By Michael Brooks
Technology starts off to get attention-grabbing whilst issues dont make feel. Michael Brooks finds 13 anomalies that defy the medical thought of at the present time and forecast tomorrows breakthroughs.
Read or Download 13 Things That Don't Make Sense: The Most Intriguing Scientific Mysteries of Our Time PDF
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Extra info for 13 Things That Don't Make Sense: The Most Intriguing Scientific Mysteries of Our Time
He asked Slipher for the data so as to include them in a book on relativity, and, in 1922, Slipher sent him a table of nebular velocities. By 1929 Hubble had pulled Slipher’s observations together with those of a few other astronomers (and his own) and come to a remarkable conclusion. If you take the galaxies moving away from Earth, and plot their speeds against their distance from Earth, you find that the farther away a galaxy is, the faster it is moving. If one receding galaxy is twice as far from Earth as another, it will be moving twice as fast.
In the 1770s, the chemists Antoine Lavoisier and Joseph Priestley inferred the existence of oxygen through experimental results that defied all the theories of the time. Through several decades, plenty of people noticed the strange jigsaw-piece similarity between the east coast of South America and the west coast of Africa, but it wasn’t until 1915 that someone pointed out it could be more than a coincidence. Alfred Wegener’s insightful observation led to our theory of plate tectonics and continental drift; it is an observation that, at a stroke, did away with the “stamp-collecting” nature of geologic science and gave it a unifying theory that opened up billions of years of Earth’s history for inspection.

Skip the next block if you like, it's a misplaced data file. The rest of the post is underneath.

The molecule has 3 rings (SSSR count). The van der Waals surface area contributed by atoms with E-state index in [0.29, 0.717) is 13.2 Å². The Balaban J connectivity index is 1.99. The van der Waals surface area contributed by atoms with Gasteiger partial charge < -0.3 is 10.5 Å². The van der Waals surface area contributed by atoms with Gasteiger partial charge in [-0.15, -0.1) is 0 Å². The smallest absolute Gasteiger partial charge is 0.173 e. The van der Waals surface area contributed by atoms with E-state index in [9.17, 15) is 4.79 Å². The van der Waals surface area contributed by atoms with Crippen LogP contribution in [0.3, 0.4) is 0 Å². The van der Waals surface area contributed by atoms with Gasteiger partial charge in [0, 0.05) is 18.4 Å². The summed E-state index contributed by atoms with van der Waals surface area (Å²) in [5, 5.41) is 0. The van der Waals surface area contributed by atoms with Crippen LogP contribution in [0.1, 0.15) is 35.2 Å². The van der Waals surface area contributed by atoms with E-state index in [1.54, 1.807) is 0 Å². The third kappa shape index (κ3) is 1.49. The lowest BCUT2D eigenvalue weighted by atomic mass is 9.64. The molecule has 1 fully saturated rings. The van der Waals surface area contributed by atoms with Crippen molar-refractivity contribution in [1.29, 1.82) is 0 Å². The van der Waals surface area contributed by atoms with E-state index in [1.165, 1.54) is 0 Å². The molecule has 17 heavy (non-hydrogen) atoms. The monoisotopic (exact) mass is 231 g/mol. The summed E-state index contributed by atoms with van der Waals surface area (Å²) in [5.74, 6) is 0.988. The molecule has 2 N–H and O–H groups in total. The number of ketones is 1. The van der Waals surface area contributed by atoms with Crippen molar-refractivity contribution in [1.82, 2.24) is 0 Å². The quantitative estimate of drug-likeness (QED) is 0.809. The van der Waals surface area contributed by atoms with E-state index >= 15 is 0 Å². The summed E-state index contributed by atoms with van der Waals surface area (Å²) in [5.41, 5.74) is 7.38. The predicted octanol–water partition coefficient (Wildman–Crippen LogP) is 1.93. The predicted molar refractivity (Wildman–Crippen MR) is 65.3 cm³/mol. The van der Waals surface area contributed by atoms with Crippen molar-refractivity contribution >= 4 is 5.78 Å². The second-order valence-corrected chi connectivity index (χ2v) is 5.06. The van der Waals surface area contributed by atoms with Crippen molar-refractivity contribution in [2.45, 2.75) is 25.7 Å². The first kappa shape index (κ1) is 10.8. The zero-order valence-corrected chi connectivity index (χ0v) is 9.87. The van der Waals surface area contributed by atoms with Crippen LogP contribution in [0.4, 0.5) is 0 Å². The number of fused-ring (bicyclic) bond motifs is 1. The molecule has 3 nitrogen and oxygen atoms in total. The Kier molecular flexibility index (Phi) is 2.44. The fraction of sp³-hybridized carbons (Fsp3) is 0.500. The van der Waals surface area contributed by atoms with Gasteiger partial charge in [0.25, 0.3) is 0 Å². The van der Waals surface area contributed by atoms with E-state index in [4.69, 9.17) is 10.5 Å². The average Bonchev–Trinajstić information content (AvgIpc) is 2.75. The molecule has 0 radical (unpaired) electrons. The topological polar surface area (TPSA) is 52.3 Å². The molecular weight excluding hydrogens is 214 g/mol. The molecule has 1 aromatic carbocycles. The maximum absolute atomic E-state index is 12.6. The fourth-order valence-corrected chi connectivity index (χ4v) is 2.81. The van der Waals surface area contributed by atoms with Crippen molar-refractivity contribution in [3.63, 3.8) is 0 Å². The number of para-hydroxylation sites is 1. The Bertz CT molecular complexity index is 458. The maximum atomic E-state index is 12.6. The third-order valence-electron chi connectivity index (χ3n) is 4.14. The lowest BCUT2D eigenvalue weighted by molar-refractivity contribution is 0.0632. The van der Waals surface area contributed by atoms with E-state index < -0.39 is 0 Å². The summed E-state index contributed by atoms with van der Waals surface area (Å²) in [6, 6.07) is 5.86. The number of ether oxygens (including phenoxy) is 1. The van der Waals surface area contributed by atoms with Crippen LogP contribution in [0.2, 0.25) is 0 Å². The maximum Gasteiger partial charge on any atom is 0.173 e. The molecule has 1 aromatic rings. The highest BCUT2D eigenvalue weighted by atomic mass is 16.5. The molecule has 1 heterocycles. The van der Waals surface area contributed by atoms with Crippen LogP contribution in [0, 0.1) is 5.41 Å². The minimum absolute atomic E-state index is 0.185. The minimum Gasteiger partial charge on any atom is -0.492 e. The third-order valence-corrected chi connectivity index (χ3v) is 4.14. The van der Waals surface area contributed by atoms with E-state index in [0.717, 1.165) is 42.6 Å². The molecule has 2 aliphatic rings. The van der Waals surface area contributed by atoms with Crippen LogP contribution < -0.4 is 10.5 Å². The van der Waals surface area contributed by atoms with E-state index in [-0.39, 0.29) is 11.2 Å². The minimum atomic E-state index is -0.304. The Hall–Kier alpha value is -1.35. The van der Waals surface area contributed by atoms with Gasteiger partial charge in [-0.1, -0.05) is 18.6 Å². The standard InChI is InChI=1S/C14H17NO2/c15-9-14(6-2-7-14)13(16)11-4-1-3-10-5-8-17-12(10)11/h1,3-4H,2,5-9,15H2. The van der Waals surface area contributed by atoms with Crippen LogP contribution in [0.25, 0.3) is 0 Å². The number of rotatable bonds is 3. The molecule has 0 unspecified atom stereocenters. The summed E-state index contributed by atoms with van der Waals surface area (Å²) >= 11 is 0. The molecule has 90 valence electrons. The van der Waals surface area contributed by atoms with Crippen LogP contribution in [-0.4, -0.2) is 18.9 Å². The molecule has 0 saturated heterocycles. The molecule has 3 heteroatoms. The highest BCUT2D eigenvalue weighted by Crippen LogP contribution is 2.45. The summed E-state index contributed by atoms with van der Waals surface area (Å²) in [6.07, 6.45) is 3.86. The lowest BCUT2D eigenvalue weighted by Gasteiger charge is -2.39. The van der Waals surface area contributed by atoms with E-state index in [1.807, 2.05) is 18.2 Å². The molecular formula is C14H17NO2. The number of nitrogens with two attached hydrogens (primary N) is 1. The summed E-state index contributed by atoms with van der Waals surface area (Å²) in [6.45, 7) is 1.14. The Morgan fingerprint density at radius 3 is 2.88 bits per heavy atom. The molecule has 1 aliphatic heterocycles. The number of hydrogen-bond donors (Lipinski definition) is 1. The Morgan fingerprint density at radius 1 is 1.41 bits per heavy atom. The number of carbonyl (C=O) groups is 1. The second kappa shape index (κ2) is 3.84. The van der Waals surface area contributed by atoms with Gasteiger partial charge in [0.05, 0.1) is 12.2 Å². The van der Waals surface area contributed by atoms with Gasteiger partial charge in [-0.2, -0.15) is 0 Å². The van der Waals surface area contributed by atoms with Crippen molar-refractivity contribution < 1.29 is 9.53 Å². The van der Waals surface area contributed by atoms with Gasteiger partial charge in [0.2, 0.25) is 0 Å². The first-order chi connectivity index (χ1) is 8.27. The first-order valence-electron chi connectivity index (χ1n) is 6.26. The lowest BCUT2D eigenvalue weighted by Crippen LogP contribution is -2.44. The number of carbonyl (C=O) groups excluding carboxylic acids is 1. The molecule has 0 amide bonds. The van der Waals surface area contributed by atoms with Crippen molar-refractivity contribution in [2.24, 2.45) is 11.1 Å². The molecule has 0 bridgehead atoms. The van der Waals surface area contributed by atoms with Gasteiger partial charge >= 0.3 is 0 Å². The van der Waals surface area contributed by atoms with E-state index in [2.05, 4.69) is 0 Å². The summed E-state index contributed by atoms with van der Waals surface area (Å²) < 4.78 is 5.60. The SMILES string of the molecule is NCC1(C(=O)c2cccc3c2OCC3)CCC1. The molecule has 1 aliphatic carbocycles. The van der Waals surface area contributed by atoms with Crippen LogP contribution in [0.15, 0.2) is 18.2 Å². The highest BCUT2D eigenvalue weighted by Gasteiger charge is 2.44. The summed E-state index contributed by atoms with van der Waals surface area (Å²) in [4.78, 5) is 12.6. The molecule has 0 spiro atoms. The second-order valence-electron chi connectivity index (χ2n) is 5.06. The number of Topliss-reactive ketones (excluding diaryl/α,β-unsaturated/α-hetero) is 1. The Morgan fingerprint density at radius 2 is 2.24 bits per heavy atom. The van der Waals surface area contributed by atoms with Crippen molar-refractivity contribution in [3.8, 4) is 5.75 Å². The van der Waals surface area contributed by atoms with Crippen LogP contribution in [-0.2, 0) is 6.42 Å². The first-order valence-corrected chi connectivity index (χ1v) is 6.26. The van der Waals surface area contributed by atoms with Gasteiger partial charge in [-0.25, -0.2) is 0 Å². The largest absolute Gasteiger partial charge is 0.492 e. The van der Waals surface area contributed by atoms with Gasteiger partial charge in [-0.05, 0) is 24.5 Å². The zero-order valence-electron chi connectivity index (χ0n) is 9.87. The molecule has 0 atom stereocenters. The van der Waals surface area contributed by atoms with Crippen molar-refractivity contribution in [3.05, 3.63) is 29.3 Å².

A media storm followed. Riess eloquently told the CNN audience that the universe’s expansion was accelerating, the cosmos was literally blowing itself apart—and Einstein’s cosmological constant was back, pushing on the fabric of the universe. Kirshner came out with a rather un-Shakespearean sound bite, reported on February 27 in the Washington Post. “This is nutty-sounding,” he admitted. ” Not that they were happy about it even then. The team leader, Brian Schmidt, probably put it best. ” Nevertheless, the LBNL came out with the same conclusions shortly afterward.